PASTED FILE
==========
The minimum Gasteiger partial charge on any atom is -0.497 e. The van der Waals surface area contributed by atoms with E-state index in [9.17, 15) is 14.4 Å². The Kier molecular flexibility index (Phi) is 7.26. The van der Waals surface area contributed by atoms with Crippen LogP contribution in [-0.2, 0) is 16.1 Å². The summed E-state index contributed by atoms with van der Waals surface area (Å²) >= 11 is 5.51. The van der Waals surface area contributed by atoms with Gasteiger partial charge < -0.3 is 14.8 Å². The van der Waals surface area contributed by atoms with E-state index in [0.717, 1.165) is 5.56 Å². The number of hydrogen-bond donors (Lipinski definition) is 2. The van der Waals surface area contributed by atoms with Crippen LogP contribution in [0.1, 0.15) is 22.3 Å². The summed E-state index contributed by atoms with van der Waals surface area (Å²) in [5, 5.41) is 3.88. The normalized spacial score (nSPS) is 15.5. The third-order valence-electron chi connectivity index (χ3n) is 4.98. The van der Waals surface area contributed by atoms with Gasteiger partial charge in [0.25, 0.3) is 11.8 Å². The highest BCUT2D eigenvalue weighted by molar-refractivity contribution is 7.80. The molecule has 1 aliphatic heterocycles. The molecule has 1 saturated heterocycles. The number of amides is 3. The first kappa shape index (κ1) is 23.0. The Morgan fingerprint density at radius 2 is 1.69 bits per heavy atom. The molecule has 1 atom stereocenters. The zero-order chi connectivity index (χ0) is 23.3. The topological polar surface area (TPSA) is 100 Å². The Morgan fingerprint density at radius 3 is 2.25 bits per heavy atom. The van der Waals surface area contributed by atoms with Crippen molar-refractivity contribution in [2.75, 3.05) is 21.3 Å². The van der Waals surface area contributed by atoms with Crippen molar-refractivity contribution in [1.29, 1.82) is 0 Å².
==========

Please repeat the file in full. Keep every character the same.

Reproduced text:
The minimum Gasteiger partial charge on any atom is -0.497 e. The van der Waals surface area contributed by atoms with E-state index in [9.17, 15) is 14.4 Å². The Kier molecular flexibility index (Phi) is 7.26. The van der Waals surface area contributed by atoms with Crippen LogP contribution in [-0.2, 0) is 16.1 Å². The summed E-state index contributed by atoms with van der Waals surface area (Å²) >= 11 is 5.51. The van der Waals surface area contributed by atoms with Gasteiger partial charge < -0.3 is 14.8 Å². The van der Waals surface area contributed by atoms with E-state index in [0.717, 1.165) is 5.56 Å². The number of hydrogen-bond donors (Lipinski definition) is 2. The van der Waals surface area contributed by atoms with Crippen LogP contribution in [0.1, 0.15) is 22.3 Å². The summed E-state index contributed by atoms with van der Waals surface area (Å²) in [5, 5.41) is 3.88. The normalized spacial score (nSPS) is 15.5. The third-order valence-electron chi connectivity index (χ3n) is 4.98. The van der Waals surface area contributed by atoms with Gasteiger partial charge in [0.25, 0.3) is 11.8 Å². The highest BCUT2D eigenvalue weighted by molar-refractivity contribution is 7.80. The molecule has 1 aliphatic heterocycles. The molecule has 1 saturated heterocycles. The number of amides is 3. The first kappa shape index (κ1) is 23.0. The Morgan fingerprint density at radius 2 is 1.69 bits per heavy atom. The molecule has 1 atom stereocenters. The zero-order chi connectivity index (χ0) is 23.3. The topological polar surface area (TPSA) is 100 Å². The Morgan fingerprint density at radius 3 is 2.25 bits per heavy atom. The van der Waals surface area contributed by atoms with Crippen molar-refractivity contribution in [2.75, 3.05) is 21.3 Å². The van der Waals surface area contributed by atoms with Crippen molar-refractivity contribution in [1.29, 1.82) is 0 Å².